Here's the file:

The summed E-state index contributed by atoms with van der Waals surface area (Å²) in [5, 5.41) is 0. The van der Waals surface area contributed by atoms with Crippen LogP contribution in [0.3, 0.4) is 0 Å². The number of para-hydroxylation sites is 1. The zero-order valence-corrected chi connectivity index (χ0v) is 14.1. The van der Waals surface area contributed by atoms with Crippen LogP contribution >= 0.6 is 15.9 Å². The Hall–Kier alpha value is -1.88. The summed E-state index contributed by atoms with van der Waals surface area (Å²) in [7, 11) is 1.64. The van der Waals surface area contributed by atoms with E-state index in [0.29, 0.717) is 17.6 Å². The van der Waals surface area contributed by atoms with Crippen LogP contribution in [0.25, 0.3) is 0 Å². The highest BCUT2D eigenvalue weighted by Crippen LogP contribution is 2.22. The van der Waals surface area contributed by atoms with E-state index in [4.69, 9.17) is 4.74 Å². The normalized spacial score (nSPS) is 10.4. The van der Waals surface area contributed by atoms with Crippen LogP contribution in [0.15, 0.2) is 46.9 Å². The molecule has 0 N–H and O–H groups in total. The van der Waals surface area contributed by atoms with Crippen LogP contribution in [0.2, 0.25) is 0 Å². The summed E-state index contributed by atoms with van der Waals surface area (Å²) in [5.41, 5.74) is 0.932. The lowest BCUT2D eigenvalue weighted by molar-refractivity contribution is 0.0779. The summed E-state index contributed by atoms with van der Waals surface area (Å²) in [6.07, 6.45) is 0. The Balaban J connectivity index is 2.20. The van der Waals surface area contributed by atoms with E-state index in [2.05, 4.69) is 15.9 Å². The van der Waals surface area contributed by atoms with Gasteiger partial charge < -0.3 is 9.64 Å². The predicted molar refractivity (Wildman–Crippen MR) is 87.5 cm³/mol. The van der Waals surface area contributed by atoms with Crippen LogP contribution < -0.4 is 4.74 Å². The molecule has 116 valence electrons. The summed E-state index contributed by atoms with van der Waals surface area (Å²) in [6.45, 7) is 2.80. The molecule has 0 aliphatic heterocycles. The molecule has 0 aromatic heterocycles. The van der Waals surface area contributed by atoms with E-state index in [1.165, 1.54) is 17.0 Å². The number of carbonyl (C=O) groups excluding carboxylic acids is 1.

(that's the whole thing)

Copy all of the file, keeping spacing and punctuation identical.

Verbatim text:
The summed E-state index contributed by atoms with van der Waals surface area (Å²) in [5, 5.41) is 0. The van der Waals surface area contributed by atoms with Crippen LogP contribution in [0.3, 0.4) is 0 Å². The number of para-hydroxylation sites is 1. The zero-order valence-corrected chi connectivity index (χ0v) is 14.1. The van der Waals surface area contributed by atoms with Crippen LogP contribution >= 0.6 is 15.9 Å². The Hall–Kier alpha value is -1.88. The summed E-state index contributed by atoms with van der Waals surface area (Å²) in [7, 11) is 1.64. The van der Waals surface area contributed by atoms with E-state index in [0.29, 0.717) is 17.6 Å². The van der Waals surface area contributed by atoms with Crippen LogP contribution in [0.25, 0.3) is 0 Å². The highest BCUT2D eigenvalue weighted by Crippen LogP contribution is 2.22. The van der Waals surface area contributed by atoms with E-state index in [4.69, 9.17) is 4.74 Å². The normalized spacial score (nSPS) is 10.4. The van der Waals surface area contributed by atoms with Crippen LogP contribution in [0.15, 0.2) is 46.9 Å². The molecule has 0 N–H and O–H groups in total. The van der Waals surface area contributed by atoms with Crippen LogP contribution in [0.2, 0.25) is 0 Å². The summed E-state index contributed by atoms with van der Waals surface area (Å²) in [5.41, 5.74) is 0.932. The lowest BCUT2D eigenvalue weighted by molar-refractivity contribution is 0.0779. The summed E-state index contributed by atoms with van der Waals surface area (Å²) in [6.07, 6.45) is 0. The Balaban J connectivity index is 2.20. The van der Waals surface area contributed by atoms with E-state index in [2.05, 4.69) is 15.9 Å². The van der Waals surface area contributed by atoms with Gasteiger partial charge < -0.3 is 9.64 Å². The predicted molar refractivity (Wildman–Crippen MR) is 87.5 cm³/mol. The van der Waals surface area contributed by atoms with Crippen LogP contribution < -0.4 is 4.74 Å². The molecule has 116 valence electrons. The summed E-state index contributed by atoms with van der Waals surface area (Å²) in [6.45, 7) is 2.80. The molecule has 0 aliphatic heterocycles. The molecule has 0 aromatic heterocycles. The van der Waals surface area contributed by atoms with E-state index in [1.165, 1.54) is 17.0 Å². The number of carbonyl (C=O) groups excluding carboxylic acids is 1.